God did not specify the destination of Avraham’s journey. The text, however, indicates that Avraham left his home “to go to the land of Canaan.”
How did Avraham know where to go?
Some authorities, including the Ohr Hachaim, suggest that the question is simply not pertinent. From the outset, God increases Avraham’s challenge by deliberately omitting the journey’s intended destination. Once the patriarch responds and begins to travel to the unknown, however, “it is self-understood” that God then informs him that his ultimate objective is to be Canaan.
Other commentaries, such as the Sforno, claim that the land of Canaan was the natural choice for Avraham to make, on his own, in response to God’s instructions. Canaan was “well known to them (the people of Avraham’s time) as a land prepared for contemplation and the worship of God.” The Sforno goes on to say, however, that although Avraham left for Canaan on his own, he did not stop traveling until God appeared to him in the city of Elon Moreh (also identified as Shechem). That appearance fulfilled God’s promise: “The land that I will show you.”
The most intriguing of all possibilities, however, is actually suggested by the Torah text itself.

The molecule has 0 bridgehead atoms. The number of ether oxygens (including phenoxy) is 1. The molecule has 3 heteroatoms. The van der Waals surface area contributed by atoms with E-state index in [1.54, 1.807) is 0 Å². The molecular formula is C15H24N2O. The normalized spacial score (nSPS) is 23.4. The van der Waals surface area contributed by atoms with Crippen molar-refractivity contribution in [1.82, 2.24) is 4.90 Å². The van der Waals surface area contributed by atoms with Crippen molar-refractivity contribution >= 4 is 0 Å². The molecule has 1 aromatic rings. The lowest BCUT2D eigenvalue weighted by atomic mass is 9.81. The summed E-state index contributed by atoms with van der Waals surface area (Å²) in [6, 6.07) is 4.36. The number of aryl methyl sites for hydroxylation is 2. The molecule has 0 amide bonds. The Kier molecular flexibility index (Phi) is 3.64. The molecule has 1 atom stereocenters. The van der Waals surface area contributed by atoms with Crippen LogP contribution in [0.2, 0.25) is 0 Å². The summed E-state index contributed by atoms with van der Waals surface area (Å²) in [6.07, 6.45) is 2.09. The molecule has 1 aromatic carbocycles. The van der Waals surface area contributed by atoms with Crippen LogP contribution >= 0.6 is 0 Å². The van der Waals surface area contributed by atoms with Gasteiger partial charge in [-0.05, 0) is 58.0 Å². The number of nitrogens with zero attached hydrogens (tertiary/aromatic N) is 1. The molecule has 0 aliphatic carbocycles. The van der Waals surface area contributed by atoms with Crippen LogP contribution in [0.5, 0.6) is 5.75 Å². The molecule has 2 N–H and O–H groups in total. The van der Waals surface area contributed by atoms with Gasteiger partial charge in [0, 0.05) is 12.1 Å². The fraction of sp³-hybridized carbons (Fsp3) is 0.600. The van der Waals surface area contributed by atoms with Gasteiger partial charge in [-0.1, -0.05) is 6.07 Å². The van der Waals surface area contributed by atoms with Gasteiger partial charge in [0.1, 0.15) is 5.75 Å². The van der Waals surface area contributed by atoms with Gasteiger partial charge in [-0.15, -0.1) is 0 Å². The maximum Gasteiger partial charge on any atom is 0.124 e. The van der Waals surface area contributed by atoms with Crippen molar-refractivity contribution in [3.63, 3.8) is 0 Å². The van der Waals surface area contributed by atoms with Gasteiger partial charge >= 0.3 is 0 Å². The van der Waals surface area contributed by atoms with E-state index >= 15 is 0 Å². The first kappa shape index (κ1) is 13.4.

At the end of Parshat Noach, Avraham’s father, Terach, embarks upon a mysterious journey with his entire family. Without indicating why, the Torah simply states, “And they [Terach’s family, including Avraham and his family] left from Ur Casdim to travel to the land of Canaan.”
This journey was aborted, however, short of its destination, as the Torah indicates: “And they came to Charan and they settled there…. And Terach died in Charan.”
What was the catalyst for Terach’s journey towards Canaan and what was the purpose of the expedition? Why did it end in Charan?
The answers are shrouded in the mists of history. The Torah gives no indication as to why Terach begins this journey. Nor does the text tell us why the journey ended prematurely.
Perhaps the very fact of Terach’s travels is proof of the Sforno’s suggestion that the land of Canaan was well known for its holiness. Perhaps, as well, the Torah is suggesting that Terach, a man identified within Midrashic literature as a purveyor of idolatry, might have been searching for a greater truth. Could it be that Avraham’s father was not irredeemable, but actually showed a spark of the spirit that would eventually burn full force in his son’s heart?
We will never know for sure.
What we do know is that Avraham’s journey emerges from the text as a continuation of his father’s original quest. The difference between father and son, from this perspective, lies in their ability and in their willingness to stay the course, to complete the journey.
Terach may well have begun with high hopes, but his journey is tragically and prematurely aborted; he is sidetracked by whatever attracts him in Charan. There Terach remains, only to disappear into the mists of history. Avraham picks up where Terach leaves off, completes his father’s journey and changes history forever.